Today we depart early to walk along the shores of the Sibinacocha Lagoon for about three hours until we reach the Yayamari community, next to the mountain of the same name, an impressive rocky peak overlooking the lagoon at 5 500 meters above sea level. We then continue crossing a pampa (what is this?) where we wil most probably see hundreds of llamas, alpacas and hopefully vicunas. We will then continue along the trail towards Abra Ccascana at 5 000 meters which will lead us to the lagoon of the same name, in which area we will set up our last camp. In this spot inhabited by small rural communities and surrounded by impressive snow-capped peaks such as Montura and Chumpi, we may have the chance to spot ‘Huallatas’ or Andean geese and maybe even flamingos.
After breakfast we will leave Ccascana and hike for three and a half hours towards Phinaya. This is a small Andean community with a beautiful little church where the only transportation you’ll see are bicycles and horses. It’s also our lunch stop after which we will drive back to Cusco.
Pre-departure briefing with your guide
Professional trek guide fluent in English, Spanish and Quechua
Transportation: Private transportation to and from Cusco
Horsemen and mules to carry all camping gear, cooking and dinning tent and equipment and bathroom tent as well as guests’ luggage (up to 8 kg per person)
Additional horse if group is more than six people
Chef and cooking equipment
Spacious tents – 2 people in each 4-person capacity tent to allow for greater comfort
Basic sleeping mat – if you require greater comfort you can rent an inflatable mattress (eg. Thermarest)
Duffle bag to transport your personal items (maximum of 7 kg per person including sleeping bag and mat)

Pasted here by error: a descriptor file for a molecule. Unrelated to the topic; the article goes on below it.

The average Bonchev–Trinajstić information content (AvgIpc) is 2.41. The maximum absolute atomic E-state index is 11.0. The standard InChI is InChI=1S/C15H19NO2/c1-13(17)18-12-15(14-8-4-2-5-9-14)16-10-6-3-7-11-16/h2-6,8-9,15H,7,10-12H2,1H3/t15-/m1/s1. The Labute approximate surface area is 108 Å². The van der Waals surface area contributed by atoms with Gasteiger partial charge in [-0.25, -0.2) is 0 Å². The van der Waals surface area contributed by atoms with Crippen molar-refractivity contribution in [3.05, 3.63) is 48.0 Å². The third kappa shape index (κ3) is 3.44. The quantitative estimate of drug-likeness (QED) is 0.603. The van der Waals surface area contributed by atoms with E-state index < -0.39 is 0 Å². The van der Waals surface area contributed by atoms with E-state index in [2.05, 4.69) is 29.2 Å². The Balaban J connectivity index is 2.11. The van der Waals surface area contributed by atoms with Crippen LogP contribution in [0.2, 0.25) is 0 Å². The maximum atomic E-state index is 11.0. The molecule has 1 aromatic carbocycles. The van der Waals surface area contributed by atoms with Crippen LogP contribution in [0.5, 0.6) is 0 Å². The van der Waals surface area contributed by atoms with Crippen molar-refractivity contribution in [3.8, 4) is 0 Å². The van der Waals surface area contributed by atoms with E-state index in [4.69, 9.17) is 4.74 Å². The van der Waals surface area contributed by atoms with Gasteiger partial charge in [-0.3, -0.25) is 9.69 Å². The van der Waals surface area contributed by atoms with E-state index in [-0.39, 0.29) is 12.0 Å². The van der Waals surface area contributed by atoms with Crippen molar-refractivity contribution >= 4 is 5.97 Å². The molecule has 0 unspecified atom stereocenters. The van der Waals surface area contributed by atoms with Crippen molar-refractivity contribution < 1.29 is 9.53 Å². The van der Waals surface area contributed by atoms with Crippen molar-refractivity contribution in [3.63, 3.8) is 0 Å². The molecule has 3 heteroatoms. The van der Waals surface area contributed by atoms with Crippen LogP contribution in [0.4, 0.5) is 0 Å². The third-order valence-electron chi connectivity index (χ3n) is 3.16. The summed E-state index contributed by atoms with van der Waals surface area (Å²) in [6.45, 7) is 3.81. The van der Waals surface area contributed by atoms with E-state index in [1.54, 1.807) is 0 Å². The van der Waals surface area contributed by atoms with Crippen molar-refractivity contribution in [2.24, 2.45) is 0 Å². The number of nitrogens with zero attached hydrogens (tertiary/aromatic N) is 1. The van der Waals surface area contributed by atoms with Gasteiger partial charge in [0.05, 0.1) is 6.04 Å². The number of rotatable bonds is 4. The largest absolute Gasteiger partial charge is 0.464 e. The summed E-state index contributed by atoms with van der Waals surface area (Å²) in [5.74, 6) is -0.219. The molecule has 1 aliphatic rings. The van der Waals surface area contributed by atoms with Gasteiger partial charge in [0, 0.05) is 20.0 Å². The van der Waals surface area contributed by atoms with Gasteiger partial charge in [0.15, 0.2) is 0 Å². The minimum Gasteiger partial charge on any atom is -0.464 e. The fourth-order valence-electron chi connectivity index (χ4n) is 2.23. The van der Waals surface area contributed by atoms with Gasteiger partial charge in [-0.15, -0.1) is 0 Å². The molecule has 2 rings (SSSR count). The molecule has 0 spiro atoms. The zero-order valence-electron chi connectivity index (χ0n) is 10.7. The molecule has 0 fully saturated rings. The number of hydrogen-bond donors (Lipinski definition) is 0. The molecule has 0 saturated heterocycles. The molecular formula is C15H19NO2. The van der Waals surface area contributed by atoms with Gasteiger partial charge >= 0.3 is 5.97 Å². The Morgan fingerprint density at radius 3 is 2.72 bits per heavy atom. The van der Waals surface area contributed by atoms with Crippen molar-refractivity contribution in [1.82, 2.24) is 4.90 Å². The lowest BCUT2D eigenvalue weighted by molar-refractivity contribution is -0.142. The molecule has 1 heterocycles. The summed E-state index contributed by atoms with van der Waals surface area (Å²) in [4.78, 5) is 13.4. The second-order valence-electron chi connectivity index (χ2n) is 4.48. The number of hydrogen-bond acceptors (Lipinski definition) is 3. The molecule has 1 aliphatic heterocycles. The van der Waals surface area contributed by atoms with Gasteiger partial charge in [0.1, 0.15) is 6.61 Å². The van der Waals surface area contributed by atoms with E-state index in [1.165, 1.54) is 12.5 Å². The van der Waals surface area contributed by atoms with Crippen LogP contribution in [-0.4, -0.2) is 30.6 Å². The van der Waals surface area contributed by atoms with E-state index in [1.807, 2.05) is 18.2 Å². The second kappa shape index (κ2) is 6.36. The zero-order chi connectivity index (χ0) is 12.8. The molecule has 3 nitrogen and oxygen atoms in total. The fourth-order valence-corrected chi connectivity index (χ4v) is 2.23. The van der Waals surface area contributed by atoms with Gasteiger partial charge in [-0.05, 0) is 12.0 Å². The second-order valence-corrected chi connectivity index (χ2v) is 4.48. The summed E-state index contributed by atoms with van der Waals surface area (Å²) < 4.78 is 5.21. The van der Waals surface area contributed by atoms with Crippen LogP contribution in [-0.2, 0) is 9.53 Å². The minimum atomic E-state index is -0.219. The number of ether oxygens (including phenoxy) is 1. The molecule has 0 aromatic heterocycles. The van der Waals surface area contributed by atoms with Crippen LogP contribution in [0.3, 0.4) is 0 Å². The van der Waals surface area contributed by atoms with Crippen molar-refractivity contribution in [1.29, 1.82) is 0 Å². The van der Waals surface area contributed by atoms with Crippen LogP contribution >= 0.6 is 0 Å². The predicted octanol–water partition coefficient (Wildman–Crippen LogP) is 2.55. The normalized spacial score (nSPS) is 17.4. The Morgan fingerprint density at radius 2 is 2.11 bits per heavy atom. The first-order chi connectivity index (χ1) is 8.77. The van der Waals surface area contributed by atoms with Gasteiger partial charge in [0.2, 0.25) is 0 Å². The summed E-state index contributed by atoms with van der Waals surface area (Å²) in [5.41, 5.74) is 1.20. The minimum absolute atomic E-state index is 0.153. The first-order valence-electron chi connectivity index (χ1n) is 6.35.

Excellent Peruvian meals which include 5 breakfasts, 6 lunches, 5 dinners *Vegetarian, vegan and special dietary needs can be accommodated upon request at no additional cost.
Bowls of hot water for washing in your tent every day, morning and night, and at lunch time if requested in advance
Biodegradable soap and hand sanitizer
Your guide will be equipped with a walkie-talkie as well as an Oxygen tank and first aid kit
Sleeping bag (available for rent at $5 US/day). Our sleeping bags are rated for -200C (00F) and include a sleeping liner.
Walking poles (available for rent at $3 US/day)
Breakfast on the first day and dinner on the last day
Tips for the staff (guide, chef, assistant cook and horsemen)
Day pack with a waterproof cover and a change of clothes for the whole period of the trek – prepare for a vast range of changes in temperature (i.e. layers)
Warm clothes, including a jacket, fleece, gloves, scarf and harm hat or toque. Thermal clothing is also recommended, especially for sleeping.
Rain gear (jacket and pants if available) or rain poncho. Plastic ponchos can be purchased in Cusco for approximately $1.
Trekking/hiking shoes, waterproof is recommended
Micro fiber or wool socks (extra socks are a must)
Sandals or plastic slip on thongs are also good to give your feet a chance to breath in the evenings
Small towel or sarong
Swimsuit (if you intend on swimming in the lagoons)
Sunscreen and sun glasses as well as a hat
Insect repellent (minimum recommended 20% DEET)
Toilet paper (must be carried out with other garbage)
Passport and International Student Identity Card (ISIC – if you have one)
Water purification tablets
Reusable water bottle and water bladder for your day pack
Snacks (energy bars, nuts, chocolate, etc.)
Personal hygiene items
Small first aid kit with any special medications you might require and “Mole Skin” for blisters, etc.
Flashlight or headlamp with extra batteries
Sleeping bag (available for rent)
Walking poles (available for rent)
Cash for snacks, tips and souvenirs